• West Seattle Dan
    Dec. 28, 2007 3:11 p.m.

    Congratulations to these teachers and students.
    I would like to know the state wide passing rates for all geometry students and also the rate for 8th grade Geometry students. I would expect that 8th grade pass rates would significantly surpass those of 10th grade Geometry students. Can anyone find and provide this?
    Thanks for the article.

  • BillyBob
    Dec. 28, 2007 11:37 a.m.

    Congratulations to the teachers for their excellent skills in teaching math. Also, there should be recognization for the schools that these students learned the fundamentals of math.
    In the article, it appears that the school is using a version of "THE CORNELL METHOD OF NOTE TAKING". This method is in google with the search in the quotes above. This method should be required starting in Grade ? in all schools in the state. I used the above method to teach my grand daughter pre-algebra and have it on a web site. It is excellent for language, social studies, etc..

    Again, congratulations..Math is a difficult subject to teach as I have found that a large, large majority of college students HATE math because they didn't have the excellent teachers that Dixon is blessed with.

  • Correction to Story
    Dec. 26, 2007 9:31 a.m.

    I just went to and found this:

    Dixon Geometry : 2005 94% 2006 97% 2007 99%

    Those are some really great scores! Then out of interest to the above post I went to Centennial's report

    Centennial Geometry: 2005 100% 2006 99% 2007 100%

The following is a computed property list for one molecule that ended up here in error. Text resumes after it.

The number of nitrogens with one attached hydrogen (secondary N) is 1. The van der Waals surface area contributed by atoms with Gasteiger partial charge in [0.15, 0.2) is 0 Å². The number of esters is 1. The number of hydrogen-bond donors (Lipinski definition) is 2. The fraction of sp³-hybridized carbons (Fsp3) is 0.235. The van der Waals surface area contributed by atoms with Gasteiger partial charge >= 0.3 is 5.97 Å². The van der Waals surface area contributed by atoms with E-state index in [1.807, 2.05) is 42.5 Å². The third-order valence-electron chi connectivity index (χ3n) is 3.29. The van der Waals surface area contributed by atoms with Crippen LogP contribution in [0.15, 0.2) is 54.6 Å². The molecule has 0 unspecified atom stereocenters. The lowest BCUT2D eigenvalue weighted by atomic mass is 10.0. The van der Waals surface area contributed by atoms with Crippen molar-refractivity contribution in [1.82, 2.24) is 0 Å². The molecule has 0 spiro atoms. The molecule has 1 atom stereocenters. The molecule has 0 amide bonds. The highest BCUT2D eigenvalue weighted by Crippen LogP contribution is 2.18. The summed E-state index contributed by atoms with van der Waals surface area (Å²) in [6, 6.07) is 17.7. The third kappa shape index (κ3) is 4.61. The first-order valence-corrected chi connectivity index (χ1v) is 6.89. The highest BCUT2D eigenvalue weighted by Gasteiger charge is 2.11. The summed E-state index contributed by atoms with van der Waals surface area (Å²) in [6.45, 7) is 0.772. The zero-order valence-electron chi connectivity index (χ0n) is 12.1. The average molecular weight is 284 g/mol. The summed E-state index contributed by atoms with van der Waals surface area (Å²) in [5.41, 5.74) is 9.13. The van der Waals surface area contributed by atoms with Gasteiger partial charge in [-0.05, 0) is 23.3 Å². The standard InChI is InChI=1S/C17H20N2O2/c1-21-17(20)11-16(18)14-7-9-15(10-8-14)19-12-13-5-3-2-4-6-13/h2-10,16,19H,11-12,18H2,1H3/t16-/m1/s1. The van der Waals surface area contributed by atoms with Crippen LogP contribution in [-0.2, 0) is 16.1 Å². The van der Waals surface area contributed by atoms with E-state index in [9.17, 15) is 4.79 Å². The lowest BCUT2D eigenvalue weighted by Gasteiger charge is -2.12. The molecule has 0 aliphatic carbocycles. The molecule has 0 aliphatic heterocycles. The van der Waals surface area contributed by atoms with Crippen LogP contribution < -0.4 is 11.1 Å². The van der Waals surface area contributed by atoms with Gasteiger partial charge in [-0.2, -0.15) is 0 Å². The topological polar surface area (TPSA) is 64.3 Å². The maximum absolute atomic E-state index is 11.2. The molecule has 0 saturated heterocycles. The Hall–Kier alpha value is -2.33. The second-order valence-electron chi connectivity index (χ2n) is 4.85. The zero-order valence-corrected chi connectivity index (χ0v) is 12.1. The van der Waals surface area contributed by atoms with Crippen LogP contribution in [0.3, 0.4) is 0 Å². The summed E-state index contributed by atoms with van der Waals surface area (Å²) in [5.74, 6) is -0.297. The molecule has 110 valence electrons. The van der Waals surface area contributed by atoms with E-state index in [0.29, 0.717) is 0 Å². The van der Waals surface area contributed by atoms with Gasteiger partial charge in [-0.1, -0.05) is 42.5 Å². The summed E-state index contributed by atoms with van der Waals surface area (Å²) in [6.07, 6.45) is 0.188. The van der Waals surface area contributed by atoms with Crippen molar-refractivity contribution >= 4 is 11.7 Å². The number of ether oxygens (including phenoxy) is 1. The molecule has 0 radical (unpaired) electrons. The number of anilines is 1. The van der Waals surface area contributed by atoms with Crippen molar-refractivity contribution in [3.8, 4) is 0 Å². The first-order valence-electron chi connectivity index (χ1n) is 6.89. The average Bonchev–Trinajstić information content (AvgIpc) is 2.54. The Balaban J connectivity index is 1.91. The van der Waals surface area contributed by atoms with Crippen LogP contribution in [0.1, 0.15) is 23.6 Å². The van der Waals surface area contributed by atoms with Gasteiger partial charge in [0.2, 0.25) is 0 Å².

Wow! Those are some even better scores.

    Both of those schools are doing something right and the state should be looking at what is going on.

    I don't think the principal at Dixon was slamming anyone, just proud of the improvement. I imagine it is hard to always be compared to Centennial.

    Both schools should be congratulated on doing a great job!

    Provo parents and students should also be congratulated. I know teachers in the district have had a tough time the last few years, losing almost all of their retirement benefits. It is a wonder any of them have stayed on. Hopefully the district will reward them for their great work!

  • Centennial vs. Dixon
    Dec. 26, 2007 9:16 a.m.

    Wow way to try to slam Centennial across town. Looking up the scores over the passed few years I see that Centennial actually blew away Dixon in just about every category. Then Dixon surpasses Centennial one year and they call the press to blast them?

    Wow, just wow.

  • math junkie
    Dec. 26, 2007 9:02 a.m.

    I applaud the efforts of such teachers and students. It takes real dedication and discipline and much of that is absent in most students this age. However, a big deal was made about the socioeconomic status and diversity of the students in the school, but what about the diverisity of the class? Many times these high achieving classes are not representitive of the school's population as a whole. What is the situation for this class? I guess we won't know.

  • Herb
    Dec. 26, 2007 8:09 a.m.

    I certainly hope that this type of teaching is contagious. What a concept - teachers working as a team to improve their skills, and learning from each other to find better ways to teach. These are the type of teachers to pay extra. They should be paying these kind of teachers more than the administrators.

  • J
    Dec. 26, 2007 7:48 a.m.

    I used to go to Dixon Middle School back in 2000 and I still remember I had an excellent teacher each year in math. Way to go Dixon! Keep it up!

  • Tim
    Dec. 26, 2007 4:32 a.m.

    What great and dedicated teachers. Can we clone them?